Cousins was born in Belfast in 1965, he has lived in Scotland since 1983 and resides in Edinburgh. He made his first film in 1989 and began working as a film programmer for the Edinburgh International Film Festival in 1991. Cousins made his first feature film The First Movie in 2009, he has made eight feature films as of 2015! twenty-two all together for film, television and online. Cousins’ passion is infectious. It was Cousins’ interview with Scorsese on BBC’s Scene by Scene that I discovered him. Cousins on BBC’s Moviedrome is very special, particularly his introduction to Bad Timing. https://www.youtube.com/watch?v=DFZaCIWKCCQ He is the most beautiful writer on film that I know, the writing flows like river. Read his essays on Billy Wilder’s The Apartment http://moviedromer.tumblr.com/post/103736115843/the-apartment-1960 and Bruno Dumont’s L’humanite for Sight and Sound. Cousins is writing a new book, his first in nearly ten years, a follow-up to his most famous work The Story of Film.
Martin and Cousins both write for BFI’s Sight and Sound and the Dutch film magazine De Filmkrant. Both are deeply passionate, articulate and clear about cinema. Martin introduced me to Philippe Garrel, V.F. Perkins, Gilberto Perez. Cousins introduced me to Imamura Shohei, Forough Farrokhzad, Mani Kaul. Martin and Cousins fly the flag for international cinema, they both fight for what they believe in.
There are too many film production courses in Ireland. Only around thirty features films can be made in Ireland every year. There needs to be equal emphasis on the history of film. Ban the equipment! Articulate the medium from within yourself. I studied production for two years in Ireland and film studies for two years in the UK. I found that the analysis of film was my strong point even though I struggled so much to articulate it in academic language at the time.
I find that a skilled technician for film does not always watch a lot of films, the same can be said of for film academics. Filmmaker William Friedkin has said he hasn’t watched many films since Blade Runner in 1982. Filmmaker Peter Greenaway says that we’ve had over a hundred years of illustrated text, we need to think visually. He said that film died in 1983 with the birth of the remote control giving the viewer the choice to change the channel. I am a cinephile. By cinephile I mean I’m open to film culture from not just Hollywood, the six continents of this world, knowing what you don’t know. As Mark Cousins argues “we don’t need to see these things that we’ve seen so many times”. It is to be passionately international to cinema; as Cousins, Jonathan Rosenbaum and Adrian Martin have taught us. I’ve watched Apichatpong’s Tropical Malady and Uncle Boonmee: Who Can Recall His Past Lives, I can’t emotionally connect to them, maybe I will in the future.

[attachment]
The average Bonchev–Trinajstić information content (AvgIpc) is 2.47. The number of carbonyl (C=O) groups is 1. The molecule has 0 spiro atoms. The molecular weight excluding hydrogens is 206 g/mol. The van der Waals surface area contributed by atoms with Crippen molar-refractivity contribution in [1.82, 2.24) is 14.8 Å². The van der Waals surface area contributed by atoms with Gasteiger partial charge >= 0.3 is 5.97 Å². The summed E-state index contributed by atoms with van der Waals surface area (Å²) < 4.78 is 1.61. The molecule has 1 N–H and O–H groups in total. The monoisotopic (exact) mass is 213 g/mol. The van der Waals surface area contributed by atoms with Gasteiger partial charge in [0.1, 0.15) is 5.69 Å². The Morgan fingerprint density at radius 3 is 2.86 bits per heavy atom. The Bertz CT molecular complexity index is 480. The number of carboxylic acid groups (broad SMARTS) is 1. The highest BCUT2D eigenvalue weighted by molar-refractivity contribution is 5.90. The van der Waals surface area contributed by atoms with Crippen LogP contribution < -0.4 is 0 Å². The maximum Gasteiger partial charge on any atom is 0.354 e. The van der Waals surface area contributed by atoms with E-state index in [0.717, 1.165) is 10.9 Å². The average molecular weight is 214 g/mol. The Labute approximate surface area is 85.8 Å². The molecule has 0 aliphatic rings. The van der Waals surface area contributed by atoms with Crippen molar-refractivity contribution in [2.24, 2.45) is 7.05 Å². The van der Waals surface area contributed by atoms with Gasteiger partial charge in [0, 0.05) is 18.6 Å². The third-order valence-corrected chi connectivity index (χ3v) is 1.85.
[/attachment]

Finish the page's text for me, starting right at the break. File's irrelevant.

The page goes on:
How important are the Oscars anyway? Recognition from Hollywood? Yes. Awards are taken too seriously and should never overshadow the greatness or dullness of a said film. Mike Leigh says that they are two kinds of cinema, Hollywood and World Cinema. I’m with Rosenbaum there are just good films and bad films from the six continents. There is an idea amongst some cinephobes that it’s acceptable to knock World Cinema, but not necessarily be highly critical of Hollywood because it’s all they see. As a critic you must ask as Cousins points out “what films are not being seen and why?”